Words matter, language matters and history matters. That important message resonates through NAIDOC Week and the national conversation on reconciliation.
The 2023 NAIDOC Week theme is ‘for our Elders’, and Region is proud to launch our second stage Innovate Reconciliation Action Plan (RAP) with the help of Ngunnawal elder Dr Caroline Hughes and our advisory board chair Glenys Beauchamp.
“As a child, I was forbidden to speak my language”, Dr Hughes told Region staff at the launch event yesterday (6 July).
“I’m proud to lead the re-awakening, breathing the breath of life back into Ngunnawal language. I haven’t done this on my own, it has taken a community, but for me, this has been an enduring passion”.
Dr Hughes, who is also executive director at the Australian Institute of Aboriginal and Torres Strait Islander Studies (AIATSIS), talked about her depth of connection to the country where her ancestors have lived for 4000 generations.
“No buildings, no concrete floors stop the feeling of being on my country,” she said.
“It’s an amazing feeling to be at home. This is our place”.
Region advisory board chair Glenys Beauchamp has been a champion of reconciliation throughout her lengthy public service career and beyond. She’s welcomed the role media can play in the reconciliation space and the commitment Region‘s co-CEOs and executives have made to implement the plan.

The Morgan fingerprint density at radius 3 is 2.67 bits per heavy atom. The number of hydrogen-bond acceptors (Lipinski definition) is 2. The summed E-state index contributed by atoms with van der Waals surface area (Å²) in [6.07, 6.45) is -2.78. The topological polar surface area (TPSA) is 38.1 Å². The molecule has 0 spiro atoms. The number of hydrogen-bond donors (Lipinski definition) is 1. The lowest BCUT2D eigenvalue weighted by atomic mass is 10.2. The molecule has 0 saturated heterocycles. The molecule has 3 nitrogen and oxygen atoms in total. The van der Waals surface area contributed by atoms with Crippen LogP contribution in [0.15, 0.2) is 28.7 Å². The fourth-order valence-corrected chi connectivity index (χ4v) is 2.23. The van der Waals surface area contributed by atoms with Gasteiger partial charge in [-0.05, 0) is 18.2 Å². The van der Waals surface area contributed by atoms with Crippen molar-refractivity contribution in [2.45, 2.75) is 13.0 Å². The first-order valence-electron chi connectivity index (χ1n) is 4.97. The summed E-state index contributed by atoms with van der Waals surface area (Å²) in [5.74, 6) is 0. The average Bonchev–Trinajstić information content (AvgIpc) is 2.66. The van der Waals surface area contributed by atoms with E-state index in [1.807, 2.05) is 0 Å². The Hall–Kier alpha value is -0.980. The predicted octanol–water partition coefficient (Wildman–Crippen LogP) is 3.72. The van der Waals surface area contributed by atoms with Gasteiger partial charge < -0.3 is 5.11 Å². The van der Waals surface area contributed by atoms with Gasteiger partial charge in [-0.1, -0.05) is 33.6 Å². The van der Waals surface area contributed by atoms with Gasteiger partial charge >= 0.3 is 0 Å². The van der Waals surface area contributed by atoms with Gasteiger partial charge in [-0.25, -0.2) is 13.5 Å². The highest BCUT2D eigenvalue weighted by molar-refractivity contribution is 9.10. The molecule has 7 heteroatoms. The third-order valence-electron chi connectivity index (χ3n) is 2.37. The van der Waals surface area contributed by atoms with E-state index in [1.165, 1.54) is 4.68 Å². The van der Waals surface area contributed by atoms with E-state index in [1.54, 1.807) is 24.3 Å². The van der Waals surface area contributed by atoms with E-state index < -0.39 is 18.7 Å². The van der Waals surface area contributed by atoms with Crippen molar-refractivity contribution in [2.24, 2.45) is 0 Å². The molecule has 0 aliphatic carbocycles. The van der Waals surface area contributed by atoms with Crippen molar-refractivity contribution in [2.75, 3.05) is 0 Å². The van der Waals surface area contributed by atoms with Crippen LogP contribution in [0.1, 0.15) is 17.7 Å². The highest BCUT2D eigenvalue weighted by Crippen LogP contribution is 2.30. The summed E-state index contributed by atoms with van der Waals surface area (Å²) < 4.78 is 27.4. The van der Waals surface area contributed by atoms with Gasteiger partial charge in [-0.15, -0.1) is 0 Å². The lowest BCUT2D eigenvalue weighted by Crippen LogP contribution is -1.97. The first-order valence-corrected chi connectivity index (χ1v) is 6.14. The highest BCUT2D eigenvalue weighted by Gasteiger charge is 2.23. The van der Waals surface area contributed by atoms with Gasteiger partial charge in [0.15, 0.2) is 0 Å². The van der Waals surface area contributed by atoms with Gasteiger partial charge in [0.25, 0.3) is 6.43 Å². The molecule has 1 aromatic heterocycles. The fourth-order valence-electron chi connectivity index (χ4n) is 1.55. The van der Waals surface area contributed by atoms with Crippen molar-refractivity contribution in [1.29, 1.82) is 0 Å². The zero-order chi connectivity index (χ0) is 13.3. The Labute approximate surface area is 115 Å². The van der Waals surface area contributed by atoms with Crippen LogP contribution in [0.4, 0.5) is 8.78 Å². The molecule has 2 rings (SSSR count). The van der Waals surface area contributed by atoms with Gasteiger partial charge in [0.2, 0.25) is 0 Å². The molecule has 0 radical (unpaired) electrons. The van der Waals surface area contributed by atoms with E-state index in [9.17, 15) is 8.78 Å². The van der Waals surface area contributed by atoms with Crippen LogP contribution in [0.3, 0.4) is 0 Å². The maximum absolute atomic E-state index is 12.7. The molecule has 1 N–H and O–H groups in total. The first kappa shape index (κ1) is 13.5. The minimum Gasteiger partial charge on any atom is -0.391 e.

Region‘s Innovate RAP embodies a promise to use our voice in all communities where we work to raise awareness, build networks and enable the reconciliation conversation.
We believe the media industry has a vital role in fostering discussion, providing accurate and timely content about current issues and enabling people to make informed choices, especially in this year of the Voice referendum.
It’s not our role to tell anyone how to vote, but if we can provide consistent, fair and balanced reporting, we empower people to make up their own minds in full possession of the facts.
Region now operates across much of southern NSW, including Region Riverina and Region Illawarra and in Far North Queensland via the Cape York Weekly.
We’re now working on the lands of the Ngunnawal people of the Canberra region, the Yuin people of the South Coast, the Wiradjuri people of the Riverina, the Dharawal people of the Illawarra, and the Anathangayth, Alngith, Peppan, Thanakwithi and Wathyn people of Cape York.
We’ve worked with a community advisor in each location to set up strong networks with traditional owners. Our editors at each location will continue to build those relationships and produce content that reflects the diversity of their experiences.
Our commitment to local stories about local people everywhere we go is also at the heart of Region‘s Reconciliation commitment.
The measures in our plan are practical and grounded in our everyday operations. They’re not about tokenism but workable ways Region can do our bit for the national conversation.
You can read our Reconciliation Action Plan on Region’s corporate site.